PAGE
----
IF you are doing this for other practice reasons such as balance and leg strength/coordination it is a valid exercise. In this case, and with any kick for me, after I have completed the pivot, the heel usually lands back on the floor due to the counter-force of the kicking leg. Nothing at all wrong with that and quite normal.
It should never be too high off the floor in the first place as this increases the chance of an ankle twist and is bad mechanics. This makes me worry when you say you "spring up on the ball like walking tiptoed". This is Way too high and very prone to a twist/sprain. Remember, you are looking for Rotation Not Vertical movement. So the rotation and the 'spring' should be happening simultaneously. Actually. the chambering leg and torso should have already started the rotation just Before the heel is leaving the floor.
Also after rotation, with the heel lightly back on the floor it can create reach for the kick.

Chaining kicks is great; very good for sparring strategy but like I said there are few times you can kick the same leg from a static position, and it almost always requires some sort of setup from the kicker or is an opportunity created by the opponent.

Can you elaborate more about what you are doing/thinking?
For starters I like doing this because it requires a certain level mastery. I rarely use this in an attempt to land all the kicks. It's usually an adaptation to having missed a kick in sparring. So if I miss a sidekick to the head because the opponent dodged it, ill just retract my knee and turn it into a hook kicks. It's also good for double kicks like a double round kick or a hook kick into a roundhouse. It's also good for, as you mentioned, feints, which I love - my most succesful feints are the application of the question mark kick, front kick feint to round kick, and inside crescent kick feint to side kick.
 

Yokozuna514

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I'm a little late to this party but I watched your video and noticed a few things not mentioned above (all very good points by the way). If you look at your kick in the video there are two things that stand out to me:

The angle of your kicking foot is pointed slightly upwards instead of parallel to the floor or slightly downwards (preferable). This tell me that your hips are not in the right position and that your pivot foot is also not in the correct position. I think you will find if your pivot foot is pointing directly behind you in the opposite direction of your kick, your hips will get into the right position and so will your toes. This will allow you to hit the target with your heel or the blade of your foot.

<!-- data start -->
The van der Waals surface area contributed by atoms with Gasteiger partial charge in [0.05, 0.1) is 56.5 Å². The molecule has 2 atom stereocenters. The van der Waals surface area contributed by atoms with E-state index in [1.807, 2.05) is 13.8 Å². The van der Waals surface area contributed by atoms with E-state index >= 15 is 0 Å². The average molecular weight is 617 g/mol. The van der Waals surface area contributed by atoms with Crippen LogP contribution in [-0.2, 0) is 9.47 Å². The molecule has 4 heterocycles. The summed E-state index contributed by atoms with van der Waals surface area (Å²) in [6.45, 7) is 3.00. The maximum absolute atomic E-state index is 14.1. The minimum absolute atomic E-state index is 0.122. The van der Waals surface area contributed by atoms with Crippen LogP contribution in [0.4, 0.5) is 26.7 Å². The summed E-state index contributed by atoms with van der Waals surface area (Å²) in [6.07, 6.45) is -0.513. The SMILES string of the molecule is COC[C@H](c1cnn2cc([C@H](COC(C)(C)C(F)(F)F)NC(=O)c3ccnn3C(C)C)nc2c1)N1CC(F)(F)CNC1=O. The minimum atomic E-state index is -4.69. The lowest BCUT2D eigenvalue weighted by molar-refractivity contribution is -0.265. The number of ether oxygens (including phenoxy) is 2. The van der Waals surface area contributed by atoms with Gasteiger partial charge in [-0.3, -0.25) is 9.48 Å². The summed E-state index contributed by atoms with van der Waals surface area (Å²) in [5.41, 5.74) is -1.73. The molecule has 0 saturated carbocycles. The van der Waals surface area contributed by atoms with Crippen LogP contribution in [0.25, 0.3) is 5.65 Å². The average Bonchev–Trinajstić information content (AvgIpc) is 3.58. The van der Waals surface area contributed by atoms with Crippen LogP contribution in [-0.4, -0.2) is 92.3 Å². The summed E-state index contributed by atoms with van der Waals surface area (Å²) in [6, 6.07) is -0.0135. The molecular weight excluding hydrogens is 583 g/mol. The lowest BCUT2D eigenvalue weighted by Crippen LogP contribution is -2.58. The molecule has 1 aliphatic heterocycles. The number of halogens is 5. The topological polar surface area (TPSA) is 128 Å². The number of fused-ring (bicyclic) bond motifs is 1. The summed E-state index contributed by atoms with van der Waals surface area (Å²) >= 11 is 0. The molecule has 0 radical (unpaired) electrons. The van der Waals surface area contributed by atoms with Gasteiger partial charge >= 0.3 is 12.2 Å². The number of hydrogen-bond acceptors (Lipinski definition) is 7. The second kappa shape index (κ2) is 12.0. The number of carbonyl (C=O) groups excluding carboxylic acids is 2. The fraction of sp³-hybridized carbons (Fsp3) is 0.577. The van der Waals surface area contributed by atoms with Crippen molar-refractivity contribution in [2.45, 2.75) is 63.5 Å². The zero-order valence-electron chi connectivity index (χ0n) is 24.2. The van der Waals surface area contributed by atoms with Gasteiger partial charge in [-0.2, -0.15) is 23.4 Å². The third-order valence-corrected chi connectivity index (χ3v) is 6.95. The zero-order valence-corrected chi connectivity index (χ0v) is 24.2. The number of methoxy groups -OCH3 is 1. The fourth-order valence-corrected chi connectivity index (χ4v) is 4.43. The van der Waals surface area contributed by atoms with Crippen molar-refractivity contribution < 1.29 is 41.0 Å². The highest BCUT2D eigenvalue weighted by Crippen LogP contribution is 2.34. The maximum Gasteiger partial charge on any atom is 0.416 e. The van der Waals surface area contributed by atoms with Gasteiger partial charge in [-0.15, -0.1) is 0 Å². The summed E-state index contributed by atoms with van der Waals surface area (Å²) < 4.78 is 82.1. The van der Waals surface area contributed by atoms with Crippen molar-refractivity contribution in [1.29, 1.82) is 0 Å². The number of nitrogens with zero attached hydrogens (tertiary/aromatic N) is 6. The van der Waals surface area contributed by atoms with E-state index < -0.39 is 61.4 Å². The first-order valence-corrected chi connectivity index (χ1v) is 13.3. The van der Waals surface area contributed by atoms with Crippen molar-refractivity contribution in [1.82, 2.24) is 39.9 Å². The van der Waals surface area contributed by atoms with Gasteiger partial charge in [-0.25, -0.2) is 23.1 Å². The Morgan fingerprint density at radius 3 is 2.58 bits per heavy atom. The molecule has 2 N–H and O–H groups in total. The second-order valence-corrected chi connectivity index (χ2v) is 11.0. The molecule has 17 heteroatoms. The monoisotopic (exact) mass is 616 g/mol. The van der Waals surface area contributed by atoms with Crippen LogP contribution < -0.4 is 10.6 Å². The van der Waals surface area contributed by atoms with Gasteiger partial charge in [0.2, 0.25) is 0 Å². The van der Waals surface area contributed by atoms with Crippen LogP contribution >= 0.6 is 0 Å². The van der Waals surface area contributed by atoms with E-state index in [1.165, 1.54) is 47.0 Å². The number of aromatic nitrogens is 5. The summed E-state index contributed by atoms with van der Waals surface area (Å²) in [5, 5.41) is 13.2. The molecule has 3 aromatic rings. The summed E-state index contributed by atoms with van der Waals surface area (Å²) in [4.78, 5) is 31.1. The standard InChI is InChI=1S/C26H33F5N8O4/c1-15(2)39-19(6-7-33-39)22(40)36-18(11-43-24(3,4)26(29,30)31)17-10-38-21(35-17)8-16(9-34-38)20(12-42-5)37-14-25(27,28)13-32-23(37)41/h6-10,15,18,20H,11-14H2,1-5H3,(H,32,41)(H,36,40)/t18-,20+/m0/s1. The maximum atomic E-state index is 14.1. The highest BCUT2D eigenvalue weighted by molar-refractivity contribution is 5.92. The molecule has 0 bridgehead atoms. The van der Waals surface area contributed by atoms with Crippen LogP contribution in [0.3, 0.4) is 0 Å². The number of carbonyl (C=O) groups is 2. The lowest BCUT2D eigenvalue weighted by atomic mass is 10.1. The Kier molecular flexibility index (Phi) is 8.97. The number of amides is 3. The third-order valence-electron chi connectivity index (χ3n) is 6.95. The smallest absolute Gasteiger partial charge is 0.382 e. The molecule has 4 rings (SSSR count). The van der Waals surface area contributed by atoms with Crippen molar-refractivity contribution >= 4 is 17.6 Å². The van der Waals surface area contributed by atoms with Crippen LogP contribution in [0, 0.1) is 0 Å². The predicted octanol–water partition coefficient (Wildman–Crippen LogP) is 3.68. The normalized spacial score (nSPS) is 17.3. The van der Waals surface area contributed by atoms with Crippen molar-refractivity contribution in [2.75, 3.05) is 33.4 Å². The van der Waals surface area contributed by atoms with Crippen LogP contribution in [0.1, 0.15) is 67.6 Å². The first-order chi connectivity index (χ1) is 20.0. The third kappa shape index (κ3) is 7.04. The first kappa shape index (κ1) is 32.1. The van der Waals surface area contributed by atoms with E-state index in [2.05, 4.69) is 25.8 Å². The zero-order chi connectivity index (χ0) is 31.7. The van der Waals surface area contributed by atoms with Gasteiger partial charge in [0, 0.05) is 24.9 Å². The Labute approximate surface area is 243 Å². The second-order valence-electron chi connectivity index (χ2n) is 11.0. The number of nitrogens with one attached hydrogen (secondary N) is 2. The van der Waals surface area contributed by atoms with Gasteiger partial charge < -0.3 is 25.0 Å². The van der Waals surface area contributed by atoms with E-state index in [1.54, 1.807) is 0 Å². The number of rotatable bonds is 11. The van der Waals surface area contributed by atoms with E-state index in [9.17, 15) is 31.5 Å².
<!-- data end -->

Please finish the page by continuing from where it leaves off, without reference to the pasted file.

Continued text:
The second thing I noticed is that you do not raise your knee high enough before you throw the kick. Try to think of raising your knee in front of you first, then extending your leg. That should help with the sequencing and eventual power of your kick.

As Buka and Isshinryu said before, waist height is a good place to practice this kick. Good luck.
 

paitingman

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Looking good! Keep stretching and drilling!
I recommend paying extra attention to how you chamber your knee. The first two kicks shown have sort of a downward facing knee, or you draw the knee backward. This almost always telegraphs a slow side kick or hook kick based on this chamber with upper body position.

I would try drilling the kick from a much higher chamber with your knee pointing more toward the ceiling, maybe holding the shin in front of you near 45 degree angle. Basic chamber. Hard to tell whether you're going low or high, going to throw out a roundhouse, axe kick, hook kick, side kick, some sort of stomp who knows. You can execute side kick from here with proper pivoting and upper body motion depending on how far you want/need to turn your foot over. Even if it's not for you, still good to practice kicks with your knee in different starting positions.

I've always like drilling while holding a chair or the wall and just keep repeating with rhythm or never placing the foot down. You can really play with what hip and upper body motion will deliver the kick from various position AND the subsequent motions to recover or rechamber.